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Figure 1036 Approximate low-end frequency response of a common-emitter ampli er, assuming nite coupling capacitors
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Transistor Ampli ers and Switches
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Figure 1037 High-frequency BJT model and equivalent circuit
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It can be shown that at high frequency both capacitances contribute to a low-pass response with cutoff frequency given by: T = 1 RT CT (1062)
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where RT = RS R1 R2 r and CT is an equivalent capacitance related to CCB and CBE The calculation of CT requires making use of Miller s theorem, which is well beyond the scope of this book The effect of these capacitances on the frequency response of the ampli er is depicted in Figure 1038 Figure 1039 summarizes the discussion by illustrating that a practical BJT common-emitter ampli er stage will be characterized by a band-pass frequency response with low cutoff frequency low and high cutoff frequency high
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low
high
Figure 1038 Low-pass lter effect of parasitic capacitance in a common-emitter ampli er
Figure 1039 Frequency response of a common-emitter ampli er
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A completely analogous discussion could be made for FET ampli ers, where the effect of the input and output coupling capacitors and of the source bypass capacitor is to reduce the ampli er frequency response at the low end, creating a high-pass effect Similarly, a high-frequency small-signal model valid for all FETs will include the effect of parasitic capacitances between gate, drain, and source terminals This model is shown in Figure 1040 Multistage Ampli ers The design of a practical ampli er involves a variety of issues, as mentioned earlier in this chapter To resolve the various design trade-offs and to obtain acceptable performance characteristics, it is usually necessary (except in the simplest applications) to design an ampli er in various stages In general, three stages are needed to address three important issues:
Figure 1040 High-frequency FET model
Part II
Electronics
1 Choosing an appropriate input impedance for the ampli er, so as not to load the small-signal source The input impedance should, in general, be large 2 Providing suitable gain 3 Matching the output impedance of the ampli er to the load This usually requires choosing a low output impedance Each of these tasks can be accomplished in a different manner and with more than one ampli er stage, depending on the intended application Although the task of designing a multistage ampli er is very advanced, and beyond the scope of this book, the minimum necessary tools to understand such a design process have already been introduced Each ampli er stage can, through the use of small-signal models, be represented in the form of a two-port circuit and characterized by a gain and an input and an output impedance; the overall response of the ampli er can then be obtained by cascading the individual two-port blocks, as shown in Figure 1041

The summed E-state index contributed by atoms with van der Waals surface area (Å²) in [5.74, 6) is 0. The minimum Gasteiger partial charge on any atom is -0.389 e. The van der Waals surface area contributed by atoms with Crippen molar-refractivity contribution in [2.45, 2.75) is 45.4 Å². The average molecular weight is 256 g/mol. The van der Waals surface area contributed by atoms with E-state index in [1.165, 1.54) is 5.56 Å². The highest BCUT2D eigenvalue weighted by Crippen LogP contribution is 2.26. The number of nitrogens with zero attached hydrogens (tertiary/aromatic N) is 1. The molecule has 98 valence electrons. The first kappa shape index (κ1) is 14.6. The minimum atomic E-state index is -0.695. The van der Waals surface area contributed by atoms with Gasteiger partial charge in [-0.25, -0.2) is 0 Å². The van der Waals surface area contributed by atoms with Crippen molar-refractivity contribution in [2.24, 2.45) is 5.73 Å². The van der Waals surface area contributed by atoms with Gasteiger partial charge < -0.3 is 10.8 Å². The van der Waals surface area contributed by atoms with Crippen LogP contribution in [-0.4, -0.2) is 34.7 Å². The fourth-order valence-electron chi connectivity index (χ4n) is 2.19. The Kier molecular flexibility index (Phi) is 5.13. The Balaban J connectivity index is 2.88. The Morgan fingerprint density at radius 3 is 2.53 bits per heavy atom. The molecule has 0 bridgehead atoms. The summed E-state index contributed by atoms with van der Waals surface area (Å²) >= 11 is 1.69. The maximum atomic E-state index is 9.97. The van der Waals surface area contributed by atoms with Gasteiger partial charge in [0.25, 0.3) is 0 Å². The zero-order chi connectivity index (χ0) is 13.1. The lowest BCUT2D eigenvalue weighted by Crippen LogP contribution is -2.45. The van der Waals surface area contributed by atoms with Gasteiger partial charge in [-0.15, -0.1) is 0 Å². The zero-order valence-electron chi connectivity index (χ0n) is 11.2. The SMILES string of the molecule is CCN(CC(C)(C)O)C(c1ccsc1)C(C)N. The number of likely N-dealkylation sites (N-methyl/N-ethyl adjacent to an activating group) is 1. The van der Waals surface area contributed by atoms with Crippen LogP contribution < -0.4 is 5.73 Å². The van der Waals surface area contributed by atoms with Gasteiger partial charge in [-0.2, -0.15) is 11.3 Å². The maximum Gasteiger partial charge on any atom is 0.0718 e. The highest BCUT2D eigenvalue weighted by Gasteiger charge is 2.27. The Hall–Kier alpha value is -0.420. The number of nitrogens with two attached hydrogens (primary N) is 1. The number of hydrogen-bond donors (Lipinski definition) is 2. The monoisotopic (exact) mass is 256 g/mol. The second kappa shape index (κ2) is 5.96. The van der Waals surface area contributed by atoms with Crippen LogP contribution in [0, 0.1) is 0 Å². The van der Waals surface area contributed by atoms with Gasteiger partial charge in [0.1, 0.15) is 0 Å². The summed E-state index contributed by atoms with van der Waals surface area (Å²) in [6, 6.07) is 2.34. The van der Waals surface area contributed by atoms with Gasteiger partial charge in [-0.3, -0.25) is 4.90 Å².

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Figure 1041 Block diagram of a multistage ampli er
A three-stage ampli er is shown in Figure 1042 The input stage consists of a MOSFET ampli er; the choice of a MOSFET for the input stage is quite
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Figure 1042 Three-stage ampli er
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Transistor Ampli ers and Switches
natural, because of the high input impedance of this device Note that the rst stage is AC-coupled; thus, the ampli er will have a band-pass characteristic, as discussed in the preceding section The choice of a MOSFET as the input stage of a linear ampli er is acceptable in spite of the nonlinearity of the MOSFET transfer characteristic, because the role of the rst stage is to amplify a very low-amplitude signal, and therefore the MOSFET is required to amplify in only a relatively small operating region Thus, the linear transconductance approximation will be valid, and relatively little distortion should be expected The second stage consists of a BJT common-emitter stage, which is also AC-coupled to the rst stage and provides most of the gain The output stage is a BJT emitter follower, which produces no additional gain but has a relatively low output impedance, needed to match the load Note that this last stage is DC-coupled to the preceding stage but is AC-coupled to the load The ampli er of Figure 1042 will be further explored in the homework problems
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